For the past several days I have been visiting two refugee camps in Kenya: Dadaab in the south east and Kakuma in the north west of the country.
The World University Service of Canada (WUSC) has a long-established program of bringing refugees to study in Canada and we receive about 35 students each year from these camps. The Student Refugee Program is remarkable for several reasons: started by students after the World War I bringing refugees to Canada, there have been several specific initiatives to bring people to Canada after crises have flared up in parts of the world.
There are some very challenging situations in Africa in the moment with a number of countries torn by strife and civil war and a substantial number of refugees flying some kind of atrocities – these are the real victims of war and their plight is real and very tragic. But somehow, through this misery and sadness, the human spirit shines through and the actions of individuals and groups provides a shining example of dignity and commitment that is an inspiration to us all.
There are about 170,000 refugees in Dadaab - the majority are Somali and 70,000 inhabitants in Kakuma - the majority are Sudanese. The personal stories of the people are harrowing but their determination to dream and to forge a better life is inspiring.
With nothing to bequeath to their children in a material sense, many of the families support education for their children and the only hope for escape. For many of the children they have lived in the camps for most, if not all of their lives, and for many (particularly the women) there are social and cultural barriers that have to be overcome to pursue education and the thought of a new life elsewhere.
The Student Refugee Program is a masterful web of connections and partners. Students at universities and colleges across Canada raise money every year to support the scholarships that the refugees are awarded. They raise more than $1 million dollars each year. WUSC has an important partner in the camps – the Windle Trust – which not only works tireless to help the students prepare, is involved in their selection but is also involved in helping them with other agencies prepare for coming to Canada. Just think, for a moment, of all the pieces of information that you will have to know to come and adjust to living in Canada when all you have known is a shack as a home, a shed with wooden desks as a classroom, dust instead of snow, electricity only in the school room (and that is only light), no light after the sun goes down, no running water in the home, and no form of public transport. Not only do they have to learn in schools where there is one textbook between 30 or even 40 people and pass examinations to the level that would allow them entry to a Canadian university or college, but they have to learn every piece of our day-to-day lives – the things we take for granted. How, for example, do you use a flush toilet, turn on taps, operate a stove, a fridge, a microwave? How do you use public transport, navigate automatic doors, shop, do laundry indoors? How do you chose where to walk freely, study when you like, decided whether or not to go to school or have coffee? The list goes on.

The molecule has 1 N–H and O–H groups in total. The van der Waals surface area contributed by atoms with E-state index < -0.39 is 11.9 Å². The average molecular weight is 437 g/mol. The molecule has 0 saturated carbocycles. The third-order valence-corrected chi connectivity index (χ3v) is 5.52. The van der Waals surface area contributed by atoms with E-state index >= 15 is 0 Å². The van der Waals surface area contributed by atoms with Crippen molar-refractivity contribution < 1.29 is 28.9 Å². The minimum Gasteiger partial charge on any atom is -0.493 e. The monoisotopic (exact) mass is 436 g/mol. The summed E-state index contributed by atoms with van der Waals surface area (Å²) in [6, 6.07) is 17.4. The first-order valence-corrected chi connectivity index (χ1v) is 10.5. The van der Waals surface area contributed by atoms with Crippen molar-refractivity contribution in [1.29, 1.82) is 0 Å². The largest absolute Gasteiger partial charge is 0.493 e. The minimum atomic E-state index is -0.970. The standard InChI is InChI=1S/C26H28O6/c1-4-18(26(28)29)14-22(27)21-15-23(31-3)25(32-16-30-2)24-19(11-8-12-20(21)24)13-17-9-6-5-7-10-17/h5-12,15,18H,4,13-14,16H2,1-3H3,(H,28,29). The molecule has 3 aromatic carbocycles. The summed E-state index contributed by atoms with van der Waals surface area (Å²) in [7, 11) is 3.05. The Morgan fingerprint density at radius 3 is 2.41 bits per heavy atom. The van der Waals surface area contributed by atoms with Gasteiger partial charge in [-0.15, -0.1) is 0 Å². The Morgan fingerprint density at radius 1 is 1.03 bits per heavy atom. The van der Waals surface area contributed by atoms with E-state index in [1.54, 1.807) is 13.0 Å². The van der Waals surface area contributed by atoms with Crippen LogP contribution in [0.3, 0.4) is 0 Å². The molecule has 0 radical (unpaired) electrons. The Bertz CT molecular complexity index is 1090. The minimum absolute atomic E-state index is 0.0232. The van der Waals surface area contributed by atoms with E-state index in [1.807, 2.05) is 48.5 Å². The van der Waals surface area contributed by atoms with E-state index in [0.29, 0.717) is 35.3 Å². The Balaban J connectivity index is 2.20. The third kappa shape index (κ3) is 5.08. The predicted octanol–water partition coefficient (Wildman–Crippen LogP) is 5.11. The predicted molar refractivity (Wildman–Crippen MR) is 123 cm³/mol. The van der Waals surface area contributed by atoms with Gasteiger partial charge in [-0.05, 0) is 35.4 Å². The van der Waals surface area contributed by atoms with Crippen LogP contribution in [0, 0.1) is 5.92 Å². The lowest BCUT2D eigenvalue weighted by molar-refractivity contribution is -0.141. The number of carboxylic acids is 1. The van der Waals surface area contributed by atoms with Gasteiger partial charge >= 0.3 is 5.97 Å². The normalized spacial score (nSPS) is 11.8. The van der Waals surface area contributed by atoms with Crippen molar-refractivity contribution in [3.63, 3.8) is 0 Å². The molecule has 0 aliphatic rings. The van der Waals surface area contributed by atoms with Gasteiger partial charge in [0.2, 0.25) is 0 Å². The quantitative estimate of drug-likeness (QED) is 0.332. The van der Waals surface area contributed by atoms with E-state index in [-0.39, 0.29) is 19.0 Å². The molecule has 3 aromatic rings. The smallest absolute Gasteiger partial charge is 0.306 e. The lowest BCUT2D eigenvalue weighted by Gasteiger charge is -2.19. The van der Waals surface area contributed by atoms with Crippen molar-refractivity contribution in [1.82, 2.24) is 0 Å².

Inside the camps, WUSC’s partners – particularly the Windle Trust are populated with remarkable people who devote their lives to serving the refugees and helping them with the basic forms of communication through to the end of secondary school. They help give them the tools to be able to negotiate, work through issues of conflict and gender bias and fundamentally allow these people to maintain a dignity that is truly impressive in the face of adversity and, above all, give them hope of a brighter future.
I leave the camps quite changed. Fundamentally, I have always believed in the goodness of people but here I have been taught a lesson in absolute humility and in the true meaning of the indomitable spirit of the human mind. There is no doubt that those of us who are fortunate to have lived our lives where conflict does not exist need to do more to extend a hand to those who, through no fault of their own, are facing appalling conditions.